Then the second circuit I think is going to be the best one. It’s the pregame ritual. So the media has to do their own pregame ritual. Going through like Russell Westbrook or Kevin and they’ll be dancing before the game. Or in my case, before the game I love listening to music to get myself pumped up so I don’t have the jitters. It should be really fun.
CS: Is John C. McGinley that hilarious in person?
KS: [Laughs] Oh, he’s so funny. It’s unreal. Like, even when he doesn’t try to be funny he’s funny. He’s amazing.
The 2016 Summer Olympics kick off in Rio this August, and we’ll be treated to some new events during this edition of the world’s most celebrated athletic competition. In addition to golf and kite surfing, rugby sevens will be making it’s debut on the Olympic stage. A fast paced game, rugby sevens features two sides of seven players (instead of the usual 15 players per side) that compete in two seven minute halves. The sport of Rugby hasn’t been played on the Olympic stage since 1924, and this is the first year that rugby sevens will be featured. Qualification for the event started with the 2014–15 Sevens World Series for both men and women. Twelve teams will compete in the event from August 6 to 11, including the US Men’s National Rugby Team.
US National Rugby player Perry Baker is partnering up with Team Budweiser, the Official Beer Sponsor of Team USA, to promote the upcoming games. Baker wasn’t always a rugby player. When you’re uncle (Wes Chandler) plays a decade in the NFL (including four trips to the Pro Bowl as a wide receiver) and your brother (Dallas Baker) earns the nickname “Touchdown Maker” before being drafted by the Pittsburgh Steelers in Round 7 of the 2007 NFL Draft, football is in your blood. Perry played college football at Fairmont State University in West Virginia. He was signed by the Philadelphia Eagles and played two seasons in the Arena Football League before a knee injury ended his hopes of playing football at the highest level. Undeterred, Perry picked up rugby, a sport he was first introduced to by one of his high school football coaches. Perry began playing rugby full time in 2013 and he made his national team debut at 2014 Gold Coast Sevens in Australia. With a few years under his belt, Perry is ready to represent his country in Rio.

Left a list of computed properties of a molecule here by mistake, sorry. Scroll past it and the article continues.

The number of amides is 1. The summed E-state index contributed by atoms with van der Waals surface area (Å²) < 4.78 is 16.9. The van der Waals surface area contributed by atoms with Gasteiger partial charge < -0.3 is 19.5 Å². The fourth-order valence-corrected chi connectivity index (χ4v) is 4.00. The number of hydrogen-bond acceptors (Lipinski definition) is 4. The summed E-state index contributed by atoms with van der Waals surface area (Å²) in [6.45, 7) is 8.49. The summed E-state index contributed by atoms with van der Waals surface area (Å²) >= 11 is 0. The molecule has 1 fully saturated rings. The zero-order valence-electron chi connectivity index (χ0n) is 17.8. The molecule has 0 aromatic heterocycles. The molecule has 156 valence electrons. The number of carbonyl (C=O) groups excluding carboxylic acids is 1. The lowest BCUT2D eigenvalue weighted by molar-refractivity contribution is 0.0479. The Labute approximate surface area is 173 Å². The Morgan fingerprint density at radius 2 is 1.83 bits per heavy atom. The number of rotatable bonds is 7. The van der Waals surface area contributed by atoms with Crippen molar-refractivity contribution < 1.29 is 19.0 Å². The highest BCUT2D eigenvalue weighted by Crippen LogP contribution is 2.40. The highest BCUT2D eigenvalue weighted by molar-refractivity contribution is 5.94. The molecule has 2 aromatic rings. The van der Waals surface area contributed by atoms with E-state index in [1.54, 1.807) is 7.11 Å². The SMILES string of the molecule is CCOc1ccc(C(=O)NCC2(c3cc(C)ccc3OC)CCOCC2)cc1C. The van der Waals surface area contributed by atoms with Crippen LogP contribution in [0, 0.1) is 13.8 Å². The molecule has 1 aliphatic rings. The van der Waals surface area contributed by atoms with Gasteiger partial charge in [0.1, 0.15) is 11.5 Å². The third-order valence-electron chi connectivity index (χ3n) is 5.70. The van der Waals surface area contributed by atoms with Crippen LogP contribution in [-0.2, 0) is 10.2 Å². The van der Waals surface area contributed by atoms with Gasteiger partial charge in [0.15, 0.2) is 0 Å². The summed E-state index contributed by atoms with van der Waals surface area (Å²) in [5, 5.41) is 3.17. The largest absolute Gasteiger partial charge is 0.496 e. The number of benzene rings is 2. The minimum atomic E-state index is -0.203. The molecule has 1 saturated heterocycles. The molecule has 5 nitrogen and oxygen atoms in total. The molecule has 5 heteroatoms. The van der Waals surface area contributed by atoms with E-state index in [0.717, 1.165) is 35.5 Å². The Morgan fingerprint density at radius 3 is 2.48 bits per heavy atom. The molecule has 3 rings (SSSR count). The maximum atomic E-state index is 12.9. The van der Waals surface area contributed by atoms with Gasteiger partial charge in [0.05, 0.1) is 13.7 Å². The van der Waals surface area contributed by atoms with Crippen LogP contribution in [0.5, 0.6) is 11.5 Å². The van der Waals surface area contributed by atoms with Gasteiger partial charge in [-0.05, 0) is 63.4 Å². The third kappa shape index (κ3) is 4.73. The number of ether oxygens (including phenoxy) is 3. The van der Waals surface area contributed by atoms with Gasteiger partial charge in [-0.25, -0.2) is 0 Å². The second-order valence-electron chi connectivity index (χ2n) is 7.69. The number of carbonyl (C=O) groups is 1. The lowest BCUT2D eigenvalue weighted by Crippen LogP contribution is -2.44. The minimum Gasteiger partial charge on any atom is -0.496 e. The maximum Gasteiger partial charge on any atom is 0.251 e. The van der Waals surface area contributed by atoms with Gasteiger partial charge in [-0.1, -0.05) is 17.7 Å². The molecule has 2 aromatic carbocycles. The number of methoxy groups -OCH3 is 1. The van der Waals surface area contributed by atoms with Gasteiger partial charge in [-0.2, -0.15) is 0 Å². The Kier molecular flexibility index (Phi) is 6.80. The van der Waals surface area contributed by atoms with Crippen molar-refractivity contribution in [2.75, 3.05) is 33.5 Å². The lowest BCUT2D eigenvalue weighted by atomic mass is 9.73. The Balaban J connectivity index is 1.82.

Last week we sat down with Perry Baker to discuss his role with Team Budweiser, the 225-foot Olympic mural designed by artist artist Malika Favre in midtown Manhattan, the pace of rugby sevens and how football has influenced his new career. Here’s the interview:
Last week we caught up with Chicago P.D. star Jesse Lee Soffer to talk about the new Harley-Davidson Roadster. Harley is doing this cool ride share program that allows people to test out the new Roadster for just $7 a day. It’s a great way to get on this new bike that caters to urban dwellers. Check out h-d.com/roadster to find out how you can visit a pop-up bike share spot in pop-up in select U.S. cities, including Portland, LA and Milwaukee.
We talked with Soffer about his involvement in this new roadster campaign, his love of riding, doing his own stunts, Chicago, the difference between filming a soap opera and a crime drama and that time he played Bobby Brady on an episode of Wings. Here’s the interview:
Make sure to check out the season finale of Chicago P.D. tonight on NBC.
It’s the night before the 2016 NFL Draft. Tomorrow night, a bunch of young football players will be millionaires. Almost half of these guys will be busts. That’s just how it goes. The stakes are as high as the hopes. And in the NFL, hope is what gets you paid.